Photo: Ontario Agriculture Photo Library
There’s been little tinkering of late with the nuts and bolts of radio-frequency identification (RFID) technology, says Kansas State University’s (KSU) Dale Blasi. But the usability of the technology for livestock tracking purposes is improving, says the professor and Extension specialist who serves as manager and director of KSU’s Beef Stocker Unit and Animal Identification Knowledge Laboratory.
“We know a lot more today about the proper setup of these systems to maximize readability,” he says. “And, the price points have come down on the full-duplex tags to $1.75, while the price of half-duplex tags has come down to about $2. That’s about a 25¢ reduction on each in the past few years, he adds.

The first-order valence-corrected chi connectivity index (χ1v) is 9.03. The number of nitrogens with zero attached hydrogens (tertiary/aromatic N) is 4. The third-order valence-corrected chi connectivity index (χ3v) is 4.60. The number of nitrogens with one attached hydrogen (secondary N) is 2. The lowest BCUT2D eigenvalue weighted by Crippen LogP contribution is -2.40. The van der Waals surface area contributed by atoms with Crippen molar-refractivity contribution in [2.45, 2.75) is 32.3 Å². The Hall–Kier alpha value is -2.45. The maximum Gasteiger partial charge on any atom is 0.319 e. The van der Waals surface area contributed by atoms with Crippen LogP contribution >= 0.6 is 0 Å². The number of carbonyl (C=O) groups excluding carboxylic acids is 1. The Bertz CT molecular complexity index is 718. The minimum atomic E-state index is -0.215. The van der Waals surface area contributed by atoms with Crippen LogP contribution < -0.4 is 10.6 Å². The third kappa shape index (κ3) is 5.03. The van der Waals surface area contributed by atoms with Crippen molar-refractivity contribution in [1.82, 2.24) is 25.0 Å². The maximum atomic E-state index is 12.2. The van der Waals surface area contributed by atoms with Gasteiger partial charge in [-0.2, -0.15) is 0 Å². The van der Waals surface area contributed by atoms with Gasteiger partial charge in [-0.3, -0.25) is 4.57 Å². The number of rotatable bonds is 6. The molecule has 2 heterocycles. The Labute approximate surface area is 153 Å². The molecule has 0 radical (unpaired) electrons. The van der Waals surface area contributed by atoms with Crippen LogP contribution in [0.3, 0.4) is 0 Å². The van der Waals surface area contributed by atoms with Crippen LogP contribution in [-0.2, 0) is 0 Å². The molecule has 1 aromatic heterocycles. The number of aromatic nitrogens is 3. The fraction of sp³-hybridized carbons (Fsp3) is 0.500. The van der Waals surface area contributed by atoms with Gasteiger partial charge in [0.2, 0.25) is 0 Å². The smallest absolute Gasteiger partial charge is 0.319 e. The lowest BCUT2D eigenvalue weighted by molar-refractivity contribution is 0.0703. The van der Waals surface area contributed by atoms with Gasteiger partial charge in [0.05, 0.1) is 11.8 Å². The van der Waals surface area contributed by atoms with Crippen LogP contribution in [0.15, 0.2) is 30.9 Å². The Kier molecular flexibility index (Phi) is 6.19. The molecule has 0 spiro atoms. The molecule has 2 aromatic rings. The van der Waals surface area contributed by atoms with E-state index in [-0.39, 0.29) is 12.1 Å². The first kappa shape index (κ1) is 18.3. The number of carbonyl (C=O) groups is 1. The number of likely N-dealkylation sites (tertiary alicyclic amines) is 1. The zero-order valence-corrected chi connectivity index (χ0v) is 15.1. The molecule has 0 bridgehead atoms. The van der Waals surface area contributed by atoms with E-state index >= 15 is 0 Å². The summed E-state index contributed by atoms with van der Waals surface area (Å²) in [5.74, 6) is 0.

Blasi says he’s seen a “very robust” increase in RFID use in the U.S. dairy industry, with development of software that leverages the power of RFID in minimizing labor inputs and increasing accuracy of cow management. On the beef side, he says growth in RFID use has mostly been tied to value-added programs, such as NHTC (non-hormone treated cattle) and the Process-Verified Programs. “But I expect adoption of the technology to continue to grow, as more producers come to realize the labor savings the system can bring to a beef operation,” he says.
For the 10th straight year, BEEF magazine is teaming up with KSU to deliver the industry’s most complete survey of firms offering RFID technology for cattle-industry application. This survey includes information supplied by 30 RFID technology firms. Some offer hardware – scale heads, RFID readers, tags, etc. Others primarily offer software to accumulate the cowherd data collected by the hardware. Others are one-stop shops offering the whole package – hardware, software and data storage.